with \(b=\frac{1}{c}\omega \bar{{\varvec{r}}}_{i}+\nu \bar{{\varvec{r}}}_{j}\).
According to the CSL model, each particle’s acceleration is given by
with \(V({\varvec{r}}_{1},...,{\varvec{r}}_{N},t)\) introduced in Eq. (18). The corresponding Fourier transform is
where the lower index j labels the different particles while the higher index i labels the three spatial directions \(x,\,y,\,z\).
Using again the rigid body assumption \({\varvec{r}}_{j}(t)\simeq \bar{{\varvec{r}}}_{j}\) and then introducing \({\varvec{s}}=\bar{{\varvec{r}}}_{j}{\varvec{r}}\) and \({\tilde{w}}({\varvec{r}},\omega ):=\int dt\,e^{i\omega t}w({\varvec{r}},t)\) one gets:
Using the fact that the noise correlation in Eq. (3), in the frequency domain, implies
one can compute:
where we introduced
and
Clearly, exactly the same conclusions are true for the correlation \({\mathbb {E}}[\ddot{r}_{i}^{z}(\omega )\ddot{r}_{j}^{z}(\nu )]\), with the only difference of having \(f_{ij}^{z}(\mu )\) instead of \(f_{ij}(\mu )\) in Eq. (34).
We can finally go back to Eq. (29) for \(J_{ij}(\omega ,\nu )\), whose average gives:
which simplifies significantly under the assumption \(f_{ij}^{z}(\mu )=f_{ij}(\mu )/3\) (always fulfilled for spherical symmetric mass distributions which we will consider here):
where we remind that \(b=b_{ij}(\omega ,\nu )=\frac{1}{c}\omega \bar{{\varvec{r}}}_{i}+\nu \bar{{\varvec{r}}}_{j}\). Then, the (noise averaged) power emission formula is
where \(b_{ij}(\omega ,\omega )=\frac{\omega }{c}\bar{{\varvec{r}}}_{i}\bar{{\varvec{r}}}_{j}\). Using the relation
between the power emitted and the emission rate we obtain:
Note that the factor “6” in the denominator Eq. (41) in place of the factor “12” in Eq. (39) is due to the fact that the extremes of integration in the variable \(\omega \) in Eqs. (40) and (39) are not the same.
There are two relevant cases to be considered.
A) The average distance \(\bar{{\varvec{r}}}_{i}\bar{{\varvec{r}}}_{j}\) between the particles is much larger than the emitted wavelength \(\lambda _k=2\pi c/\omega \). Then, for \(i \ne j\), one has \(b_{ij}(\omega ,\omega )\gg 1\) which implies:
i.e. the contribution from all these terms is negligible. Instead for \(i=j\) one has:
Therefore, only the terms with \(i=j\) in the sum in Eq. (41) survive, the particles emit incoherently and the emission rate is:
Using \(f_{ii}(\mu )=3m_i^2/2r_C^2\) (valid for pointlike particles, see Eqs. (47) and (48) below), dividing both sides of the equation by \(\hbar \) and using \(E=\hbar \omega \) we get
In particular, when all the charges and masses are the same, this emission rate grows linearly with the number N of particles of the system.
B) The average distance \(\bar{{\varvec{r}}}_{i}\bar{{\varvec{r}}}_{j}\) between the particles is much smaller than the emitted wavelength \(\lambda \). Then for all \(i,\, j\), one has \(b_{ij}(\omega ,\omega )\ll 1\) which implies Eq. (43) is valid, with good approximation, for all terms. Accordingly, we have:
here we must consider two subcases:
B1) \(r_{C}\gg \bar{{\varvec{r}}}_{i}\bar{{\varvec{r}}}_{j}\). In this case we have
Clearly this equality is exact when \(i=j\). Assuming pointlike mass densities i.e. \(\mu _{i}({\varvec{r}})=m_{i}\delta ({\varvec{r}})\) one gets \(f_{ij}^{k}(\mu )=\frac{m_{i}m_{j}}{2r_{C}^{2}}\), which implies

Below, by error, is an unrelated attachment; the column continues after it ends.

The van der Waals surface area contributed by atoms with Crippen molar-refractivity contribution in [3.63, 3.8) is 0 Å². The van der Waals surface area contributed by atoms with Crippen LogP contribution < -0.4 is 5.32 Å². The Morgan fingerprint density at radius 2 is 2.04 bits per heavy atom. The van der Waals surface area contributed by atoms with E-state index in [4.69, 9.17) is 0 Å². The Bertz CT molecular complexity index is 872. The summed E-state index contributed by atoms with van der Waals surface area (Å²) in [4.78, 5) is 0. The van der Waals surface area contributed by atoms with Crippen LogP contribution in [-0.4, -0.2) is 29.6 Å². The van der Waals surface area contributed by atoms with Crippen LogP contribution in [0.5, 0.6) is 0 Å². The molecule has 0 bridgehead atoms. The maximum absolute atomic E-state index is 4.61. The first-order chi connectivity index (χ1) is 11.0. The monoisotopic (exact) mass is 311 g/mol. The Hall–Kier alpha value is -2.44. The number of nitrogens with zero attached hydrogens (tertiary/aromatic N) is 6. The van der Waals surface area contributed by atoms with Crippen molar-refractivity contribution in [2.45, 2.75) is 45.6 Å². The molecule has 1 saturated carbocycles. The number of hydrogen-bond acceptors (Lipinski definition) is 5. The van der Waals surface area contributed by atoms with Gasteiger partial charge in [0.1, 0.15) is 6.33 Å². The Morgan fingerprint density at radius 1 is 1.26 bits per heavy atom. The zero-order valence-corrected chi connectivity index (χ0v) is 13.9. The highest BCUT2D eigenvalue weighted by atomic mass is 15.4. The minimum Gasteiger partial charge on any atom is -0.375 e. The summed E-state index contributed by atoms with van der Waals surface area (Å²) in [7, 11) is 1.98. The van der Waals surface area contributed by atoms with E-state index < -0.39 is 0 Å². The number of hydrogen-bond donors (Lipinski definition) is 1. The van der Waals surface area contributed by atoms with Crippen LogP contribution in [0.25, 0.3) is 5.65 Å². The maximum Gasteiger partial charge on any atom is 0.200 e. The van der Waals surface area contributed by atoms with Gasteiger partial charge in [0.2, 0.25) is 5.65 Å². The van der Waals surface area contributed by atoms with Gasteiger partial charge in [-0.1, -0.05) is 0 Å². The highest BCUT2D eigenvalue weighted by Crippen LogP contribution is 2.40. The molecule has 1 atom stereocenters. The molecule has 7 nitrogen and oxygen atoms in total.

The same conclusion is true also for particles with finite radius as long as this is much smaller than \(r_C\), as it is for protons in the atomic nuclei. Replacing these results in Eq. (46) and again dividing both sides by \(\hbar \) and using \(E=\hbar \omega \) we get
which describes coherent emission. In particular, when all the charges are the same, the emission rate of the system grows quadratically with the number N of particles.
B2) \(r_C\ll \bar{{\varvec{r}}}_{i}\bar{{\varvec{r}}}_{j}\). In this second case:
where in the last step we used the fact that the mass density goes to zero at infinity. Therefore, in this regime the contribution of the mixed terms due to different particles is negligible i.e. the emission is incoherent and is given by Eq. (45).
To summarize, in order to have coherent emission as described in Eq. (49), one needs to fulfill two conditions: (i) The average distance between the particles must be smaller than the wavelength of the emitted photons and (ii) it must be smaller than \(r_C\) . If one of these two conditions is not fulfilled, incoherent emission occurs as described in Eq. (45).
Rights and permissions
Open Access This article is licensed under a Creative Commons Attribution 4.0 International License, which permits use, sharing, adaptation, distribution and reproduction in any medium or format, as long as you give appropriate credit to the original author(s) and the source, provide a link to the Creative Commons licence, and indicate if changes were made. The images or other third party material in this article are included in the article’s Creative Commons licence, unless indicated otherwise in a credit line to the material. If material is not included in the article’s Creative Commons licence and your intended use is not permitted by statutory regulation or exceeds the permitted use, you will need to obtain permission directly from the copyright holder. To view a copy of this licence, visit http://creativecommons.org/licenses/by/4.0/.
Funded by SCOAP^{3}
About this article
Cite this article
Donadi, S., Piscicchia, K., Del Grande, R. et al. Novel CSL bounds from the noiseinduced radiation emission from atoms. Eur. Phys. J. C 81, 773 (2021). https://doi.org/10.1140/epjc/s10052021095560
Received:
Accepted:
Published:
DOI: https://doi.org/10.1140/epjc/s10052021095560